Exploring New Policies

Funeral Director Jimmie Triska, center, goes over new guidelines stipulated by the Centers for Disease Control with office manager Janice Danklefs and Bubba Lormand, funeral director, when planning funeral services for clients. Certain measures must be taken to ensure staff, family and friends are safe during this time of COVID-19. This includes the number of people who can meet to make funeral arrangements to the number allowed at the service, as well as safety measures while picking up the body and preparing it for burial while also having a respectful attitude for the grieving family who need a sense of closure.

As social distancing becomes the new “normal” during the COVID-19 pandemic, funeral homes are being innovative and abiding by the rules of the Centers for Disease Control and Prevention while trying to provide the family with a sense of peace and closure when a loved one has died.

“This is so new,” Matthews Funeral Director Felicia Matthews of Wharton said. “We are learning a new process to accommodate the family. Everything is learned off the cuff.”

In addition to social distancing, funeral homes must keep staff and visitors safe by regularly sanitizing their facility as small groups come and go during times of visitation, if there is an alloted time for this.

“We try to follow the CDC policies,” Jimmy Triska, funeral director at Triska Funeral Home in El Campo, said. “We are limiting it to 10.”

And this number includes staff on hand as well as an officiant, if the service is held in the chapel of the funeral home or at the gravesite. So if there are three staff inside the facility, only seven family members would be allowed to congregate at one time.

As the Leader-News visited with area funeral homes, it discovered each are holding services in different ways.

“Most of ours are grave side services with a possible memorial service at a later date,” Triska said. “This will allow the public a chance to be with the family.”

For now, friends can visit Triska’s website to leave words of condolence.

“This allows them a way to make some kind of contact with the family,” he said.

Matthew’s Funeral Home’s services for an El Campo man last week included family visitation one day over a period of three hours. Then they had another for friends the next day, followed by a graveside service for immediate family only.

“We tried to be as accommodating as possible with two viewings. It worked very well. The family was extremely happy,” Matthews said. “It took a little more work. We just have to be creative.”

There was no procession from the funeral home to the cemetery, though. While it may not be a “traditional black service,” she said, “you don’t want them to feel shortchanged. We told the family we would meet them at the cemetery ... so not to have people congregating and they understood.”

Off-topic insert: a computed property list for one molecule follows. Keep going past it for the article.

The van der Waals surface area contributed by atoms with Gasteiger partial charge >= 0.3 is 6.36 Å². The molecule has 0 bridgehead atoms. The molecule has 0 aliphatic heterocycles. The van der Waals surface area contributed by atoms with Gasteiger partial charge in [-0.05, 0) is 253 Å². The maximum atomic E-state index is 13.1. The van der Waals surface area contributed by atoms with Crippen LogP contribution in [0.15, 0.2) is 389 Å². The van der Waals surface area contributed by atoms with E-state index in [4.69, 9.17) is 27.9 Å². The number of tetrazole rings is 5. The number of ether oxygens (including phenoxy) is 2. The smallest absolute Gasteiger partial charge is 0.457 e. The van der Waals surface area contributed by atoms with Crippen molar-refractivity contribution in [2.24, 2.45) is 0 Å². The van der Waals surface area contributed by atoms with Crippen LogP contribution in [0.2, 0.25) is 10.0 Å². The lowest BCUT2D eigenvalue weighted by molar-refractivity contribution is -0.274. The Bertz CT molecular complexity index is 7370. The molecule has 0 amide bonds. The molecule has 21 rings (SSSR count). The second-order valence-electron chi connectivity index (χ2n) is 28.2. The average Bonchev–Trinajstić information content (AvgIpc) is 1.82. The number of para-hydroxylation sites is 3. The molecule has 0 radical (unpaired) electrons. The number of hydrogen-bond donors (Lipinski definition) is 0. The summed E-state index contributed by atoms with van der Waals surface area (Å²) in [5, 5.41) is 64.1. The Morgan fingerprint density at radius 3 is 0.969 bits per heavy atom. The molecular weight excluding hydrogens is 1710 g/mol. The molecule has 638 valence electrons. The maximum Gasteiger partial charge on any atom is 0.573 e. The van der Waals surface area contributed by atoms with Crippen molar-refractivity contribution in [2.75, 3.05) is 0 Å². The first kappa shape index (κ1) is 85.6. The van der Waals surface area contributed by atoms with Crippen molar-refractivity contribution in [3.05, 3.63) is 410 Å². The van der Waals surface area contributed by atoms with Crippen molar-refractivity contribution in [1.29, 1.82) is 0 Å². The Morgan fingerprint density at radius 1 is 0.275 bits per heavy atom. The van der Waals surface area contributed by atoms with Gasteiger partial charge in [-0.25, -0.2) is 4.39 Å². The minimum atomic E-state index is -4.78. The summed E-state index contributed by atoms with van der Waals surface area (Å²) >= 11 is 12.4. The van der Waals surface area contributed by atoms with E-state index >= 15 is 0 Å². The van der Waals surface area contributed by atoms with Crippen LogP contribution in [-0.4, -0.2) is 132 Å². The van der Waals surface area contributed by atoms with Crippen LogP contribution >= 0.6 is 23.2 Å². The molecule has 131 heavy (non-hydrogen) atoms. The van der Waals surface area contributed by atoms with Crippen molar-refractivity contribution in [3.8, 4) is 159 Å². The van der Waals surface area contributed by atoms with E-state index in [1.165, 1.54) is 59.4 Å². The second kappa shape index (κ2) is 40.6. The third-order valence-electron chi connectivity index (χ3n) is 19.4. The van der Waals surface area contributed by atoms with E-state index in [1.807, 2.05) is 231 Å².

To manage the flow during visitation, Matthews said the alloted number entered one door and went out another. Hands were sanitized as they entered and departed. During each shift, staff disinfected the inside of the chapel so others could enter safely for a turn to pay their respects.

A graveside service recently held in Victoria was attended by a small group of family members. Others who wished to pay their respects parked in the cemetery at a considerable distance from the burial site, either sitting in their car with the window rolled down or standing by their car as the service was broadcast across the area for all to hear.

Another adjustment by funeral homes is limiting the number of family during the planning process. A host of family members to finalize funeral details is no longer allowed.

“We limit it to two to three people when making arrangements,” Triska said.

Many of the arrangements can be made over the phone or by email Triska added.

Recent funeral services conducted by Triska’s have taken place at the funeral home and/or graveside, none have taken place in a church setting since the order went into place.

Funeral homes must take added precautions when picking up and handling the body. While certain protective gear is typically used, funeral homes are having to take extra measures not to become infected themselves.

“We have to use our own discretion and be very careful. We’ve always used gloves, but not face masks,” Triska said. “We will use more of this until who knows when.”

“Now when we’re going to pick up a body, we wear a gown, gloves and mask as a precaution when we go into the hospital,” Matthews added. “Nothing needs to be passed on to you.”

So far, neither funeral home has had to do a service for a coronavirus patient.

“We have not had to pick up a case and hope we never do,” Triska said. “We just have to be real careful.”

For now, Triska has enough protective gear, but fears he may run out.

“Our problem is getting supplies,” he said. “We need protection in transferring the body because air can expel from their lungs when moving them.”

When a person dies, they are tested for COVID-19, according to Matthews.

“Otherwise, they won’t have an accurate count of how many actually died of COVID-19,” Matthews said.

Dealing with the coronavirus pandemic has put a different spin on everything when it comes to safety and trying to provide family a service with respect and dignity.

“This is an invisible enemy,” Triska said. “When HIV came about, there were a lot of unknowns about that too. If HIV was outside the body, it died instantly. This virus, we don’t know if it lasts two hours or two days. We’ve had to deal with crisis before, but this is a different level.”

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